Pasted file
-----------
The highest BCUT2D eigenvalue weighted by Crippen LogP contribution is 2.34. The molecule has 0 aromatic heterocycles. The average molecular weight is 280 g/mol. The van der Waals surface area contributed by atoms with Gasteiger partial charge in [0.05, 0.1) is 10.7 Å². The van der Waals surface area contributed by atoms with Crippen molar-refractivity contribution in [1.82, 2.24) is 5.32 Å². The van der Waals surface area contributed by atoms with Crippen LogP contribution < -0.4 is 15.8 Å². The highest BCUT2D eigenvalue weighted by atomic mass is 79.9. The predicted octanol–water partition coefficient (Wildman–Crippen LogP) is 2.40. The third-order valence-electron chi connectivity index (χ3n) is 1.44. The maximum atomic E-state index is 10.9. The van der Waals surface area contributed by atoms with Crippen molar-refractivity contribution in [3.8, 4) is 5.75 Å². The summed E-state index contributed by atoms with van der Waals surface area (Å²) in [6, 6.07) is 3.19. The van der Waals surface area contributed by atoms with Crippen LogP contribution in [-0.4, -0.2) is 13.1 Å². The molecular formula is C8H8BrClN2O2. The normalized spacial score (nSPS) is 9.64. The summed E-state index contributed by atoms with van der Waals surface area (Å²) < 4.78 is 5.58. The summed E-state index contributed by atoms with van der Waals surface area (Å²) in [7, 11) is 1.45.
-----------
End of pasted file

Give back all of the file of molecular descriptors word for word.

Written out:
The highest BCUT2D eigenvalue weighted by Crippen LogP contribution is 2.34. The molecule has 0 aromatic heterocycles. The average molecular weight is 280 g/mol. The van der Waals surface area contributed by atoms with Gasteiger partial charge in [0.05, 0.1) is 10.7 Å². The van der Waals surface area contributed by atoms with Crippen molar-refractivity contribution in [1.82, 2.24) is 5.32 Å². The van der Waals surface area contributed by atoms with Crippen LogP contribution < -0.4 is 15.8 Å². The highest BCUT2D eigenvalue weighted by atomic mass is 79.9. The predicted octanol–water partition coefficient (Wildman–Crippen LogP) is 2.40. The third-order valence-electron chi connectivity index (χ3n) is 1.44. The maximum atomic E-state index is 10.9. The van der Waals surface area contributed by atoms with Crippen molar-refractivity contribution in [3.8, 4) is 5.75 Å². The summed E-state index contributed by atoms with van der Waals surface area (Å²) in [6, 6.07) is 3.19. The van der Waals surface area contributed by atoms with Crippen LogP contribution in [-0.4, -0.2) is 13.1 Å². The molecular formula is C8H8BrClN2O2. The normalized spacial score (nSPS) is 9.64. The summed E-state index contributed by atoms with van der Waals surface area (Å²) < 4.78 is 5.58. The summed E-state index contributed by atoms with van der Waals surface area (Å²) in [7, 11) is 1.45.